S. Ossetia Elects Pro-Moscow Parliament, EU Condemns Vote

South Ossetian leader Eduard Kokoity attends a news conference in Tskhinvali June 1, 2009.

South Ossetian leader Eduard Kokoity attends a news conference in Tskhinvali June 1, 2009.

TSKHINVALI, S. Ossetia (Reuters) – The Georgian breakaway region of South Ossetia said on Monday that an election there vindicated its independence, but the European Union echoed Georgia in denouncing the poll as illegal.

A sliver of land with an official population of 70,000, South Ossetia declared independence from Georgian rule in early 1990s as the Soviet Union crumbled.

The vote on Sunday for a 34-seat assembly was its first election since Russian forces prevented a Georgian military attempt to retake the region last August.

“This was an expression of the will of our people,” South Ossetia’s pro-Moscow leader Eduard Kokoity declared defiantly after official results gave three parties backing him a huge win.

“Our republic, our statehood, have passed a new test for maturity. As you all could see, the situation is absolutely calm and stable in our republic.”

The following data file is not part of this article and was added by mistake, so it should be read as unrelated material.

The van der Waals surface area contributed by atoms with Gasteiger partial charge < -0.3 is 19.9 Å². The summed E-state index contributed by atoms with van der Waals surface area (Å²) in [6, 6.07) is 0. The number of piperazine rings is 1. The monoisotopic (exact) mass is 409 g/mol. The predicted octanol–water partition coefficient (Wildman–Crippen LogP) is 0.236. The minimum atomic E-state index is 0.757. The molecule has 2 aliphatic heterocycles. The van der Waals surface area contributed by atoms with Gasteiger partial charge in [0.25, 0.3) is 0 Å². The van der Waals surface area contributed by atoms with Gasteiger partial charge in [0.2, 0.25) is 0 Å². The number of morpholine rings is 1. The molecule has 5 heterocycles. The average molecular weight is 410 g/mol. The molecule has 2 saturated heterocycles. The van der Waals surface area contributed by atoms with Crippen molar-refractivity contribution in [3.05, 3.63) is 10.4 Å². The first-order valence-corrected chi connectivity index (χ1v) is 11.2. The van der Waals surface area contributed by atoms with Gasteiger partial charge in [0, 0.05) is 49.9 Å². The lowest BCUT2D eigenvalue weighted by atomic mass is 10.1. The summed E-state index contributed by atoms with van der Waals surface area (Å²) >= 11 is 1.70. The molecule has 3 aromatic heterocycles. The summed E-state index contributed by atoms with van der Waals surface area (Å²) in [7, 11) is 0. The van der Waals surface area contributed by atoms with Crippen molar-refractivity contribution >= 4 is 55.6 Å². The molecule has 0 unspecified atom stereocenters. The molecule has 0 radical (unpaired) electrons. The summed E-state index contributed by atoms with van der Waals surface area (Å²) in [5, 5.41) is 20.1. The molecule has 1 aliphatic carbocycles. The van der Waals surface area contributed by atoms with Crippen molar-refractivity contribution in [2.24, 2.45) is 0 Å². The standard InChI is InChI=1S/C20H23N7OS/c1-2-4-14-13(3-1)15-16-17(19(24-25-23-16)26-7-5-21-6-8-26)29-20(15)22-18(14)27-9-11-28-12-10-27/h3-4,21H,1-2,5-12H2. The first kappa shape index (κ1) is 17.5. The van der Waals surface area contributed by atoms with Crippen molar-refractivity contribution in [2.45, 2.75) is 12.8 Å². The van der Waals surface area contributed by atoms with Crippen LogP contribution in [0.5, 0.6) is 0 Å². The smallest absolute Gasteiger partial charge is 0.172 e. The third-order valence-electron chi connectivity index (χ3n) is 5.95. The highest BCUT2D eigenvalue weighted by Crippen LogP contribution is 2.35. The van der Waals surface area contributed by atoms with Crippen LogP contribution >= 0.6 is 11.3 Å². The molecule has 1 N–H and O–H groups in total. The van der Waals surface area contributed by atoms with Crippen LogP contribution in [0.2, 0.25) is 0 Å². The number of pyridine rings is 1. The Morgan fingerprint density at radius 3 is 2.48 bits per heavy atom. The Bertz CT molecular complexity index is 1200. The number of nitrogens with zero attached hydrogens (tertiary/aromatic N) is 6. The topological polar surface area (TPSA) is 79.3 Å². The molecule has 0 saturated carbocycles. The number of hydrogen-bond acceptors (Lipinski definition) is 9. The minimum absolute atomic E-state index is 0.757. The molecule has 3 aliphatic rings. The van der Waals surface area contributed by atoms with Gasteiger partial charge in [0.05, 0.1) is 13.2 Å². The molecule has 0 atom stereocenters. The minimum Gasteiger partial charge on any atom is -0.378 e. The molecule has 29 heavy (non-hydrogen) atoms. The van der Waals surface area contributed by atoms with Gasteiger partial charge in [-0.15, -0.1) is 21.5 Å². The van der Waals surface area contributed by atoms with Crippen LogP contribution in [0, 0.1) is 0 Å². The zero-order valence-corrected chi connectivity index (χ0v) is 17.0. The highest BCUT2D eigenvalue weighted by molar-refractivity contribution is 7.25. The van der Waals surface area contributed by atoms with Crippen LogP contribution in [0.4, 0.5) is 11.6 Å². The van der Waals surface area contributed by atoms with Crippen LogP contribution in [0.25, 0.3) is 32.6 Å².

But the EU, which mediated last August to end the five-day conflict between Russia and Georgia, said it did not “accept the legality of the ‘elections’, nor its results”.

“The holding of such elections is illegitimate and represents a setback in the search for a peaceful and lasting settlement of the situation in Georgia,” said the Czech Republic, current EU president.

“The EU reiterates its firm support for the sovereignty and territorial integrity of Georgia within its internationally recognized borders.”

South Ossetia’s independence has so far been recognized only by Russia, which supports it financially, and Nicaragua.

Official data showed three parties loyal to Kokoity scored together over 90 percent of votes. Unity party led with more than 46 percent, trailed by the Communists and People’s Party with more than 20 percent each. Turnout was about 82 percent.

The opposition Fatherland Socialist party, critical of Kokoity, scored less than 7 percent of all votes and will not be represented.

The opposition says Kokoity, a 44-year-old former wrestler, wants to manipulate the parliament to stay on for a third term as president. It accuses him of crushing dissent and squandering funds sent by Moscow for post-war rebuilding.

Russia recognized South Ossetia and Abkhazia — another breakaway Georgian region — as independent states after its five-day war with Georgia in August last year.



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